One of the most difficult elements of a separation is arranging where your child will live and how they will engage with their other parent or guardian. Stratford Solicitors can help you protect the best interests of your child with a child arrangement order.
The end of a marriage or a relationship can be extremely difficult for children. Disputes regarding who they will live with or how much time they will spend with a parent can have a negative impact on a child. If child arrangements cannot be agreed, it is important to seek a legal advice as quickly as possible.
Our family law solicitors are able to provide specialist advice on all arrangements for children, including residence, contact and the financial obligations of each parent. We will assist you, by way of mediation and negotiation to reach a resolution as amicably as possible, though in some cases, it may be necessary to make an application to the court. There are a several orders which the court can make.
Child arrangements order
A child arrangements order determines where a child will live, when a child shall spend time with a person, as well what other types of contact shall take place, for example phone calls.
Specific Issue Order
A Specific issue order is an order to determine a specific question which has, or may arise, in connection with any aspect of Parental Responsibility for a child.
For example, decisions pertaining to a child’s education and where they are to be schooled.
Prohibited Steps Order
A prohibited steps order is an order put to prevent a parent from making a decision about a child’s upbringing.
For example, whether a child should be taken abroad to live or to go on holiday.
Children Act procedure
When determining an application under s8 of the Children Act 1989, the main concern of the court is the welfare of the child and their best interests.
An application is started by completing a Form C100, which is sent to the court. Once issued by the court, a copy of the application will be sent to the other parent.
First Hearing Dispute Resolution Hearing
The application will be listed for a First Hearing Dispute Resolution Hearing (FHDRA). Both parties are required to attend this hearing.
Before the FHDRA, CAFCASS will contact both parties to consider if there are any issues which will affect the child’s safety and welfare. They will undertake safety checks by contacting the local authority and police to ascertain any information that is held on file regarding the safety and welfare of all concerned. CAFCASS will provide an initial ‘safeguarding’ report to the court.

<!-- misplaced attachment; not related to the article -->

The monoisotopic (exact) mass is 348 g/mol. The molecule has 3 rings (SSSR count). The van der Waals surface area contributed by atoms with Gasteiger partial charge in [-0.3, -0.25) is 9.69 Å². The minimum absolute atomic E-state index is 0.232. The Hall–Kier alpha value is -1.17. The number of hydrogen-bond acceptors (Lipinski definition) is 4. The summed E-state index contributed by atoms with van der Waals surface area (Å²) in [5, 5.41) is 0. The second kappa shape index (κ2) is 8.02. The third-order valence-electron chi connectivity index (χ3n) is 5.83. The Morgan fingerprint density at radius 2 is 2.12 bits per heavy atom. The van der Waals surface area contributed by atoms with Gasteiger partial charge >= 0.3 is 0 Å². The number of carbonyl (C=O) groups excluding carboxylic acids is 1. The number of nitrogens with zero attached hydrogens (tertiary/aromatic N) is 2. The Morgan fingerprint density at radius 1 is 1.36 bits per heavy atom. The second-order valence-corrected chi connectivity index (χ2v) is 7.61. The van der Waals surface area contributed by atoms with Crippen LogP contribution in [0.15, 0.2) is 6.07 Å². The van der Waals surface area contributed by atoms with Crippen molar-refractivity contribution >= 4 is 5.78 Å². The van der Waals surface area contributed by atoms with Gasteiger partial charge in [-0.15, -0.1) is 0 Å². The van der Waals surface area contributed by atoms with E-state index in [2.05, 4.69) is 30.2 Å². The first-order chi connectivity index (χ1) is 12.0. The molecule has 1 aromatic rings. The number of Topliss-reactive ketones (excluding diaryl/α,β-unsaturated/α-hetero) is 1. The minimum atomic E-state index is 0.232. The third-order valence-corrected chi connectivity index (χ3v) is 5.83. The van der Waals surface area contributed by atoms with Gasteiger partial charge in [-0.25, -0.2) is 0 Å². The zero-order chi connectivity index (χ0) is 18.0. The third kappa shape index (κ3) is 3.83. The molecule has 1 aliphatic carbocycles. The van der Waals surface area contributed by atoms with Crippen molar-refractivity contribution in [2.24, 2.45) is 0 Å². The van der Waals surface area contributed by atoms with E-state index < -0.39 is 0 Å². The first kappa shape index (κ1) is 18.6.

At the FHDRA in the absence of any welfare concerns, the parties are encouraged to reach an agreement. A CAFCASS officer will usually be present to assist the parties and the Judge to achieve this.
If no agreement is reached the Court will usually order the parties to file statements. In some circumstances CAFCASS maybe ordered to file a report on relevant issues.
Dispute Resolution Hearing.
After the filing of the statements and the CAFCASS report the case will be listed for a further hearing, to give the parties the opportunity to reach an agreement.
If an agreement cannot be reached the case will be listed for a final hearing at which the parties and the CAFCASS officer will have to give evidence and the Judge will make a decision.
Why Stratford Solicitors
Our team of highly trained family law solicitors understand how important it is to find a speedy resolution to child arrangements. This is why we get to know the reasons why an agreement hasn’t been reached yet, so we can find a path to resolution quickly.
We’ve helped many families reach a fair compromise that allows both parents time with their children. Certain circumstances call for different arrangements such as shared custody, supervised visits or no direct contact, but we work tirelessly to ensure these arrangements are in the best interests of your children.
To find out how we can help resolve any child arrangement issues, contact a member of our team to book a free initial consultation.